Trump blisters Clinton over emails

Posted September 6, 2016 3:16 p.m. EDT
Updated July 13, 2018 1:44 p.m. EDT

— Republican presidential nominee Donald Trump waged a withering attack on Democratic rival Hillary Clinton over new revelations about deleted emails from a private server she used while secretary of state.

The FBI last week released notes of its interviews with Clinton and top aides from a now-closed investigation of the use of the private email server. Clinton and her legal team deleted thousands of emails she claims were personal and private, but the FBI report details steps taken by Clinton's staff that appear intended to hamper the recovery of deleted data, including smashing her old Blackberry smartphones with a hammer and using special software to wipe the hard drive of the server.

"Who uses 13 different (cellphones) in four years? The only people who use that many phones are usually involved in very, very and I mean very shady activity," Trump told a raucous crowd at the Greenville Convention Center. "This is a phony group of lying people."

Trump's rally, which had been billed as an immigration address but included few comments on the issue, closed out a hectic rush of presidential politicking in North Carolina on Tuesday. Earlier, Democratic vice presidential nominee Tim Kaine appeared in Wilmington, while former President Bill Clinton stopped in Durham on behalf of his wife.

Clinton should have been prosecuted, but the Obama administration and the media are protecting her, Trump insisted. The crowd responded with chants of "lock her up."

"No one takes all of the risks Hillary Clinton took unless they are trying to cover up massive, massive crimes," he said. "This is like a third-world country, folks. It's terrible. This is really – do we bring it up – this is like Watergate, only it's worse because here, our foreign enemies were in a position to hack our most sensitive national security secrets.

Trump also accused Clinton of using the State Department to dole out favors to friends and donors to the Clinton Foundation, and he challenged her to address issues such as illegal immigration or the stagnant economy.

"She never talks about policy," he said. "All she ever does is a total hit job on Donald Trump."

Trump detailed a laundry list of issues he would undertake on his first day as president, from calling on Congress to repeal the Affordable Care Act to suspending the settlement of Syrian refugees in the U.S. to renegotiating the North American Free Trade Agreement to planning for a massive wall along the U.S. border with Mexico.

Within 30 days, he said, his generals would have to submit a plan to defeat the Islamic State forces, and he would push for an end to the federal budget sequester so he could increase military spending.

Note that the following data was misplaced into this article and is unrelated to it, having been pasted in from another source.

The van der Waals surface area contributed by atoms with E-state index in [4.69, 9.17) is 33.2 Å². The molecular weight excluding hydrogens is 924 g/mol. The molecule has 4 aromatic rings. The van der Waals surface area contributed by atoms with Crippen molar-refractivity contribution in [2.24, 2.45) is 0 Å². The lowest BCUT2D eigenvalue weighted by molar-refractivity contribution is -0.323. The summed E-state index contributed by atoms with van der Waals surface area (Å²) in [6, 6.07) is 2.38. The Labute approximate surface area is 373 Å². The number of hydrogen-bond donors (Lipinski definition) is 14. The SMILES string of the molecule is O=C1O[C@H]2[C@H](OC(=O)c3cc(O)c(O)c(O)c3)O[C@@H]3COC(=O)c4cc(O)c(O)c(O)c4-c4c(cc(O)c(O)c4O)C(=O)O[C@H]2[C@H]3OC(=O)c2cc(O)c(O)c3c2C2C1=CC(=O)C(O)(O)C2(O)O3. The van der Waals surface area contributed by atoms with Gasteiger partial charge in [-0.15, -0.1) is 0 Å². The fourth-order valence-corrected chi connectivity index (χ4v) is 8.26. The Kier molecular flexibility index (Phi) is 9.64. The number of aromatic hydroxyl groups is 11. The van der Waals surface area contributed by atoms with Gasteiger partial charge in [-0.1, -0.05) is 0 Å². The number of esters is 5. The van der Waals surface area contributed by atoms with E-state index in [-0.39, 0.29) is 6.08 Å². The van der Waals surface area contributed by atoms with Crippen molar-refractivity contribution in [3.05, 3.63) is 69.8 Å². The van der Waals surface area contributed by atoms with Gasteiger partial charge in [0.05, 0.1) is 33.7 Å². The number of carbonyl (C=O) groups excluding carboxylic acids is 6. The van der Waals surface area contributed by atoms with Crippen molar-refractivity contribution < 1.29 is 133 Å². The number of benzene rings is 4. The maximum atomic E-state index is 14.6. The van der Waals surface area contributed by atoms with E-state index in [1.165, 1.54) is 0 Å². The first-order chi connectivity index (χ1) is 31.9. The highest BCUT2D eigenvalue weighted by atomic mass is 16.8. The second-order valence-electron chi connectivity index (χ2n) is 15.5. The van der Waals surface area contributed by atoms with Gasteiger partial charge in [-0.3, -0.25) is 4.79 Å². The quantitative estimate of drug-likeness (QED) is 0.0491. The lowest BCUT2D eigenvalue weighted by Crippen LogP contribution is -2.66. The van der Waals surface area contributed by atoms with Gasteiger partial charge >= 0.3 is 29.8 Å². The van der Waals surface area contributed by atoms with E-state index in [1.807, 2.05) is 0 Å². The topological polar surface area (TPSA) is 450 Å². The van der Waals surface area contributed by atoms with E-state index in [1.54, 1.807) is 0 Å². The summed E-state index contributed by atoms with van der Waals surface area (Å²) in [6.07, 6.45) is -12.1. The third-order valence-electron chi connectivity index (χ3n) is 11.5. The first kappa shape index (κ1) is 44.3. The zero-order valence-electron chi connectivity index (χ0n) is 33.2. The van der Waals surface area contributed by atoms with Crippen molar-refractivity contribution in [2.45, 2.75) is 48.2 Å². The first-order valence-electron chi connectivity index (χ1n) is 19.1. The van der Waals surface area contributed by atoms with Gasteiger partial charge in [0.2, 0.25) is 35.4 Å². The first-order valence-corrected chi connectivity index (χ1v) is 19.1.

Trump as commander 'would scare me to death'

Kaine said electing Trump would endanger U.S. troops and American political and economic partners because he would ignore long alliances and pursue his own interests.

"The prospect of the emotionally volatile, fact-challenged, self-obsessed and inexperienced Donald Trump as commander-in-chief scares me to death," Kaine told a crowd at the Hannah Block Historic USO Building in Wilmington.

Kaine criticized Trump as misleading people on his early support of the Iraq War and the pullout of American troops from Iraq and the decision to remove Libyan strongman Muammar Gaddafi – positions he now claims never to have held, and he ridiculed Trump's ignorance that Hamas, a Palestinian group that oversees Gaza, and Hezbollah, a Lebanese political party, are separate entities.

"He says whatever he feels like at any given point because you can do that when you're a TV star, but you can't do that as president," Kaine said.

More frightening, however, is Trump's apparent close ties with Russian President Vladimir Putin, ties that aren't fully known because Trump won't publicly release his tax returns, Kaine said. He said Trump's statements show he wants to weaken NATO and abandon U.S. allies in Europe, including Ukraine.

"Each one of these positions stands in stark opposition to decades of American national security goals, but they match up perfectly with Vladimir Putin's wish list," he said.

By comparison, he said, Hillary Clinton has stood up to Putin before and has worked with leaders across the Middle East, so she will be able to craft and lead a foreign policy that will have the rest of the world looking to America for leadership.

"She'll be a commander-in-chief with a cool head, a steady hand, an open mind," he said. "I trust Hillary to lead with the consistent principles that have always been our nation's trademark."

Hillary Clinton's economic plan also boosted

Bill Clinton provided his wife's campaign with a second boost in North Carolina on Tuesday by focusing on domestic policy.

While not mentioning Trump by name, he said the U.S. benefits by including immigrants and not trying to deport them and by ensuring everyone shares in economic growth.

"We cannot go on for eight more years where more than 90 percent of the earnings go to 1 percent of the people," he told a crowd at the Lyon Park community center. "We cannot run an economy that way."

A cry to "Make America Great Again" means only elevating some people back to their economic standing of the 1950s while pushing others down, Bill Clinton said.

"We need to live in the future, not the past," he said. "America is the best-positioned country in the world for the future."

Hillary Clinton's plan would encourage companies to create jobs in the U.S. and would invest in infrastructure, which both creates jobs and builds toward the future, her husband said.

"I've never seen anything she's touched that she didn't make better," he said.